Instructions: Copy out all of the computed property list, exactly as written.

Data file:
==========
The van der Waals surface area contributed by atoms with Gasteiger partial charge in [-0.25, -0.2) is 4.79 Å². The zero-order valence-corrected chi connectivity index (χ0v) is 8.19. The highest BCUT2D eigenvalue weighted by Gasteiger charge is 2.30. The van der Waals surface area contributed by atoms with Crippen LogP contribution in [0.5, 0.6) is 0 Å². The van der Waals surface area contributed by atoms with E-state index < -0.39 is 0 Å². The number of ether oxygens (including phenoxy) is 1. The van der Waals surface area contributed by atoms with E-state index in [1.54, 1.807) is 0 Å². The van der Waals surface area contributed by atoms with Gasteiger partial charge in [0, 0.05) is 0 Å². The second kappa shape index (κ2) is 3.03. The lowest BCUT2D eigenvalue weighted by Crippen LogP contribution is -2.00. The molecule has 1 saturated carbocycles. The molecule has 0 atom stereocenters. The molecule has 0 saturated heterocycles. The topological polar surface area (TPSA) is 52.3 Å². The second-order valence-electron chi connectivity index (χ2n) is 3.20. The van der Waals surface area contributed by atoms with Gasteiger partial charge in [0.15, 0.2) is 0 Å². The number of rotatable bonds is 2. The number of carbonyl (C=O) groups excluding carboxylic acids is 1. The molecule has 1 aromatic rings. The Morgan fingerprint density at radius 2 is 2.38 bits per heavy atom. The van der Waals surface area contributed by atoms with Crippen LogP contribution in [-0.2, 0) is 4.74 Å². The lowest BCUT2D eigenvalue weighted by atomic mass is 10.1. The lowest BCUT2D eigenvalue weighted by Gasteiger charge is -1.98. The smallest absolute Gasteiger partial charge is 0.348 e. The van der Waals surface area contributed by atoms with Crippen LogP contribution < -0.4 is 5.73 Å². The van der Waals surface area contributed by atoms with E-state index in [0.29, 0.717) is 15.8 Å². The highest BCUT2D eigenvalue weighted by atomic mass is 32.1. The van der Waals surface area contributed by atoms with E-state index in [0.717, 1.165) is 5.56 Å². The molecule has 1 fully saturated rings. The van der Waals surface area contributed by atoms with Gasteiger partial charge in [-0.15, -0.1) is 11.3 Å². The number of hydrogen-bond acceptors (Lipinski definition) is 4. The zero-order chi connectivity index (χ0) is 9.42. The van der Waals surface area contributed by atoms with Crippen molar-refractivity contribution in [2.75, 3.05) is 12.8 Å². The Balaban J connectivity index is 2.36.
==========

The van der Waals surface area contributed by atoms with Gasteiger partial charge in [-0.25, -0.2) is 4.79 Å². The zero-order valence-corrected chi connectivity index (χ0v) is 8.19. The highest BCUT2D eigenvalue weighted by Gasteiger charge is 2.30. The van der Waals surface area contributed by atoms with Crippen LogP contribution in [0.5, 0.6) is 0 Å². The van der Waals surface area contributed by atoms with E-state index < -0.39 is 0 Å². The number of ether oxygens (including phenoxy) is 1. The van der Waals surface area contributed by atoms with E-state index in [1.54, 1.807) is 0 Å². The van der Waals surface area contributed by atoms with Gasteiger partial charge in [0, 0.05) is 0 Å². The second kappa shape index (κ2) is 3.03. The lowest BCUT2D eigenvalue weighted by Crippen LogP contribution is -2.00. The molecule has 1 saturated carbocycles. The molecule has 0 atom stereocenters. The molecule has 0 saturated heterocycles. The topological polar surface area (TPSA) is 52.3 Å². The second-order valence-electron chi connectivity index (χ2n) is 3.20. The van der Waals surface area contributed by atoms with Gasteiger partial charge in [0.15, 0.2) is 0 Å². The number of rotatable bonds is 2. The number of carbonyl (C=O) groups excluding carboxylic acids is 1. The molecule has 1 aromatic rings. The Morgan fingerprint density at radius 2 is 2.38 bits per heavy atom. The van der Waals surface area contributed by atoms with Crippen LogP contribution in [-0.2, 0) is 4.74 Å². The lowest BCUT2D eigenvalue weighted by atomic mass is 10.1. The lowest BCUT2D eigenvalue weighted by Gasteiger charge is -1.98. The smallest absolute Gasteiger partial charge is 0.348 e. The van der Waals surface area contributed by atoms with Crippen LogP contribution < -0.4 is 5.73 Å². The van der Waals surface area contributed by atoms with E-state index in [0.29, 0.717) is 15.8 Å². The highest BCUT2D eigenvalue weighted by atomic mass is 32.1. The van der Waals surface area contributed by atoms with E-state index in [0.717, 1.165) is 5.56 Å². The molecule has 1 fully saturated rings. The van der Waals surface area contributed by atoms with Gasteiger partial charge in [-0.15, -0.1) is 11.3 Å². The number of hydrogen-bond acceptors (Lipinski definition) is 4. The zero-order chi connectivity index (χ0) is 9.42. The van der Waals surface area contributed by atoms with Crippen molar-refractivity contribution in [2.75, 3.05) is 12.8 Å². The Balaban J connectivity index is 2.36.